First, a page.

Ohmic Losses, ESR, Dissipation Factor, and Quality Factor
The summarized losses in discrete capacitors are ohmic AC losses. DC losses are specified as "leakage current" or "insulating resistance" and are negligible for an AC specification. AC losses are non-linear, possibly depending on frequency, temperature, age or humidity. The losses result from two physical conditions:
- line losses including internal supply line resistances, the contact resistance of the electrode contact, line resistance of the electrodes, and in "wet" aluminum electrolytic capacitors and especially supercapacitors, the limited conductivity of liquid electrolytes and
- dielectric losses from dielectric polarization.
The largest share of these losses in larger capacitors is usually the frequency dependent ohmic dielectric losses. For smaller components, especially for wet electrolytic capacitors, conductivity of liquid electrolytes may exceed dielectric losses. To measure these losses, the measurement frequency must be set. Since commercially available components offer capacitance values cover 15 orders of magnitude, ranging from pF (10−12 F) to some 1000 F in supercapacitors, it is not possible to capture the entire range with only one frequency. IEC 60384-1 states that ohmic losses should be measured at the same frequency used to measure capacitance. These are:
- 100 kHz, 1 MHz (preferred) or 10 MHz for non-electrolytic capacitors with CR ≤ 1 nF:
- 1 kHz or 10 kHz for non-electrolytic capacitors with 1 nF < CR ≤ 10 μF
- 100/120 Hz for electrolytic capacitors
- 50/60 Hz or 100/120 Hz for non-electrolytic capacitors with CR > 10 μF
A capacitor's summarized resistive losses may be specified either as ESR, as a dissipation factor(DF, tan δ), or as quality factor (Q), depending on application requirements.
Capacitors with higher ripple current loads, such as electrolytic capacitors, are specified with equivalent series resistance ESR. ESR can be shown as an ohmic part in the above vector diagram. ESR values are specified in datasheets per individual type.
The losses of film capacitors and some class 2 ceramic capacitors are mostly specified with the dissipation factor tan δ. These capacitors have smaller losses than electrolytic capacitors and mostly are used at higher frequencies up to some hundred MHz. However the numeric value of the dissipation factor, measured at the same frequency, is independent on the capacitance value and can be specified for a capacitor series with a range of capacitance. The dissipation factor is determined as the tangent of the reactance and the ESR, and can be shown as the angle δ between imaginary and the impedance axis.
If the inductance is small, the dissipation factor can be approximated as:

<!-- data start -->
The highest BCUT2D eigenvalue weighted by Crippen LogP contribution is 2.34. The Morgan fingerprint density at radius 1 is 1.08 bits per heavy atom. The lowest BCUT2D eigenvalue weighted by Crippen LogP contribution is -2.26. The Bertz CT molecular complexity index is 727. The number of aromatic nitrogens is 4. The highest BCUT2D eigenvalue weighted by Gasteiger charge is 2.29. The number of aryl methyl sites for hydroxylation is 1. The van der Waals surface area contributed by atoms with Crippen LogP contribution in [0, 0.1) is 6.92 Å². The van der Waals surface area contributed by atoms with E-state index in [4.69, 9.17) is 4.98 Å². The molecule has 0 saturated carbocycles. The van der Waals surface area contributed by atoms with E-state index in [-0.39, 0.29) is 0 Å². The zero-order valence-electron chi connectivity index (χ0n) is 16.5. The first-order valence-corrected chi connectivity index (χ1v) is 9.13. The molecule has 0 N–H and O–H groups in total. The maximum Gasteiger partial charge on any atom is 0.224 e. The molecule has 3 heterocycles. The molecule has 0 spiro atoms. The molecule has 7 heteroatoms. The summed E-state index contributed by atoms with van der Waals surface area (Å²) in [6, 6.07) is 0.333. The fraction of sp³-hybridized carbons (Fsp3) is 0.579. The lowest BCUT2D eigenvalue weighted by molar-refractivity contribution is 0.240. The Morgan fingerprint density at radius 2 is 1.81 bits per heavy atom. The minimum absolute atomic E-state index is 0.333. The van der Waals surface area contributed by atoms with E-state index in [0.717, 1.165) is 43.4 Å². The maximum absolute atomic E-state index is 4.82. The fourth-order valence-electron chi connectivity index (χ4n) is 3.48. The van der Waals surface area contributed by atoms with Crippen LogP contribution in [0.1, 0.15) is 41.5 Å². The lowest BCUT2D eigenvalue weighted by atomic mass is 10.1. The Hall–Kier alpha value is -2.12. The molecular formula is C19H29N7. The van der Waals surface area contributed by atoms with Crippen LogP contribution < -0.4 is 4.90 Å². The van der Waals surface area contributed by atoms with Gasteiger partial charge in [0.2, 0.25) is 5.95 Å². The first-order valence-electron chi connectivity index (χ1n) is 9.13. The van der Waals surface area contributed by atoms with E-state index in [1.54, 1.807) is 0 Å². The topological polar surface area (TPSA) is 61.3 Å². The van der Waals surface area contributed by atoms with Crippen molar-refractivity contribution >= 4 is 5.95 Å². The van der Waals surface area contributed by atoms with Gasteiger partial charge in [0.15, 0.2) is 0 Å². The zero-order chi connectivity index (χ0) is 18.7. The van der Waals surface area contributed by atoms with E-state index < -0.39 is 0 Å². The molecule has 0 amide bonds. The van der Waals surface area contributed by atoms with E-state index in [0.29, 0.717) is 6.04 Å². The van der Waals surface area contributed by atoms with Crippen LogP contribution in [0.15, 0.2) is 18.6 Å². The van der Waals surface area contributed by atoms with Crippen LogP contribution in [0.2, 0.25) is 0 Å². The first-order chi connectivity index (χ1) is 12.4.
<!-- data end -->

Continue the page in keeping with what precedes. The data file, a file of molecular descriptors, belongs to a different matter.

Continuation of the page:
Capacitors with very low losses, such as ceramic Class 1 and Class 2 capacitors, specify resistive losses with a quality factor (Q). Ceramic Class 1 capacitors are especially suitable for LC resonant circuits with frequencies up to the GHz range, and precise high and low pass filters. For an electrically resonant system, Q represents the effect of electrical resistance and characterizes a resonator's bandwidth relative to its center or resonant frequency . Q is defined as the reciprocal value of the dissipation factor.
A high Q value is for resonant circuits a mark of the quality of the resonance.
at 100 kHz
at 1 MHz
at 1 MHz
ceramic capacitor (NP0)
Other articles related to "ohmic, dissipation":
... The summarized losses in ceramic capacitors are ohmic AC losses ... share of these losses in larger capacitors is usually the frequency dependent ohmic dielectric losses ... Regarding the IEC 60384-1 standard, the ohmic losses of capacitors should be measured at the same frequency used to measure the capacitance ...
... The quantity is called the dissipation which is defined as the rate of internal entropy production per unit volume times the absolute temperature ... Hence the Clausius–Duhem inequality is also called the dissipation inequality ... In a real material, the dissipation is always greater than zero ...
... See also Tidal acceleration Earth's tidal oscillations introduce dissipation at an average rate of about 3.75 terawatt ... About 98% of this dissipation is by marine tidal movement ... Dissipation arises as basin-scale tidal flows drive smaller-scale flows which experience turbulent dissipation ...
... Dissipation is the process of converting mechanical energy of downward-flowing water into thermal and acoustical energy ...
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